Soie d'Alger in Flesh Tones

It’s my flesh tone package of Soie d’Alger. Did you know you can order a whole set of only-flesh-tones of Soie d’Alger? I’ve had these for two years. I’m finally going to use them!

Thank you all for your good advice on the face. I will take each bit of advice and try it out, and let you know what actually ended up working out best!

I hope your Monday was a banner day, too! See you tomorrow!


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(12) Comments

  1. All very exciting! I love receiving an order in the mail too, and who wouldn’t? It’s like Christmas. I’m a little concerned about your plan to stitch with your dear mother though. Hmmm, you’ll have to let us know how that turns out! Although, since she is YOUR mother, I am sure she is a dear!


  2. Where did you order your flesh tone set of Soie d’Alger from?
    I’ve just had a quick Google with no luck – and I looove the colours

  3. Yep – it is a bit like Christmas, MGM – with one exception. I paid for it! 😉

    Megan – I think I got them at Needle in a Haystack. If you look at their Soie d’Alger page (where they have all the individual skeins listed by color number, with pictures), towards the end of the list, you’ll find a group called “Flesh Tones.” I don’t remember if this is where I bought them, but I’m pretty sure it is. I think they may have been selling them in a pack back then – two years ago – as “Flesh Tones” but now you’d have to check off each color and order them individually.

  4. For sure, that was a good day! With the post office still open, as a treat. We are starting to experience the same inconvenience here. Now I have all orders sent to my office, but when I have to mail something, I have to find the right time 🙁

    All those threads are very exciting! I love Soie d’alger. Enjoy yourself.

  5. Mary, that IS a banner day! That pelican is gorgeous, and makes me want to do more canvaswork. Maybe I should dig out my big piece soon… Of course, I just started a huge counted sampler… oh so much to stitch, so little time!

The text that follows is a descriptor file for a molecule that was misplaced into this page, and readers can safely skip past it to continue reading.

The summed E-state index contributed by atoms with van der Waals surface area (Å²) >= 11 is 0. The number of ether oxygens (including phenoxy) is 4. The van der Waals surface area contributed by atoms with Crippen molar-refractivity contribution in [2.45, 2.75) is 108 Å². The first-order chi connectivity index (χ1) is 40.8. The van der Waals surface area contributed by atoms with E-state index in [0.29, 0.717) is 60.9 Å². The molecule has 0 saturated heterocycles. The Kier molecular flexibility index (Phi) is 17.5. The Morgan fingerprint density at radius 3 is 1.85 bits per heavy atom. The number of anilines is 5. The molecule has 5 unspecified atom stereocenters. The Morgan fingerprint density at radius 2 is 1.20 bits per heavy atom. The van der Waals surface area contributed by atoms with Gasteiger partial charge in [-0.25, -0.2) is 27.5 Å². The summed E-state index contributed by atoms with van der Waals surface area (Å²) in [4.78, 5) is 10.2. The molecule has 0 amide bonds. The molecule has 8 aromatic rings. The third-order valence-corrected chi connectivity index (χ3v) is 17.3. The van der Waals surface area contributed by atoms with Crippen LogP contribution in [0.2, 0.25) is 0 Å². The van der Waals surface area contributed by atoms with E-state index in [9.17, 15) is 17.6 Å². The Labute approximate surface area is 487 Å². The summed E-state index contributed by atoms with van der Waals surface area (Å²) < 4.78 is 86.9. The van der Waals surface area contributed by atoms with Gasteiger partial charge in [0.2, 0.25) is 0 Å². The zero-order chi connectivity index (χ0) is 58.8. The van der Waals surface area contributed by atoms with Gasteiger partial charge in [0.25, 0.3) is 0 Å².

6. Hi Mary – looks like my idea of a heavenly day!! I am a Q-snaps devotee but have to say it took me a while to realise I needed to bind the frame with something to keep the tension. In the end I used up some first aid tape (can’t remember the name) – its like rip-wrap for animals but a bit more substantial – works a treat. I have used them with G clamps for hands-free.

  7. Mary, it's been awhile since you wrote this, and I'm wondering if you ever got around to trying filet guipure. Perhaps not, since you haven't added a heading for it. I have a couple of questions I was hoping you might be able to answer since I'm experimenting with filet myself.

    One, which threads do you intend to use for this? I'm using two sizes of perle, but I've stumbled on a really good deal for Cordonnet size 100. Is that one of the sizes you bought intending to use it for filet?

    Second, I've encountered a difficulty with going around corners using the blanket stitch. I know how to do corners with buttonhole or blanket in Hardanger or another technique in which the thread travels over several meshes of fabric. But I've looked in every source I can find and nothing that addresses this stitch when used on netting.

    I guess I have a third question, which is what sources or patterns you intend to use to teach yourself. I've been gathering up every source I can. I'm starting with a simple practice piece to work on the darning and blanket stitch, and then plan to adapt one of the filet samplers in The Open Canvas.

    Thanks — Janice

  8. Hi, Janice –

    Well, I never did rope my mom into that. But yes, I have done some filet guipure. In fact, that is the only ever "embroidery" or needlework class I've ever actually taken – and I quit after the first lesson and a half. I'm afraid the instructor wasn't quite what I expected. It was just a bad experience. I had done some filet work before that class, and I knew the basics, so I figured I could learn a whole lot more from books than I could pulling my hair out through six weeks of that class.

    Anyway, it really depends on the size of netting, the types of stitches and so forth, when it comes to what threads you choose. 100 is pretty small, but it is good for some stitches on a small net ground.

    Perle cottons in 5, 8, and 12 are good for larger net grounds, I think – changing the thread for the type of stitching.

    Hope that helps!


  9. What bad luck that the one face-to-face class you've taken turned out to be a bust! And it must have been really wretched if you left in the middle of the second class. It's a good thing you're able to pick up so many techniques through self-study. I'm surprised to hear that you even found a class in filet since not a lot of people do it.

    I've been using 5 & 8 perle for my practice piece on 6 ct. mesh (the 5 is couched). I guess I'll go ahead and invest in the cone of ecru Cordonnet 100 I found on craigslist, just in case. Maybe I can use it for needle lace, too.

    Thanks again!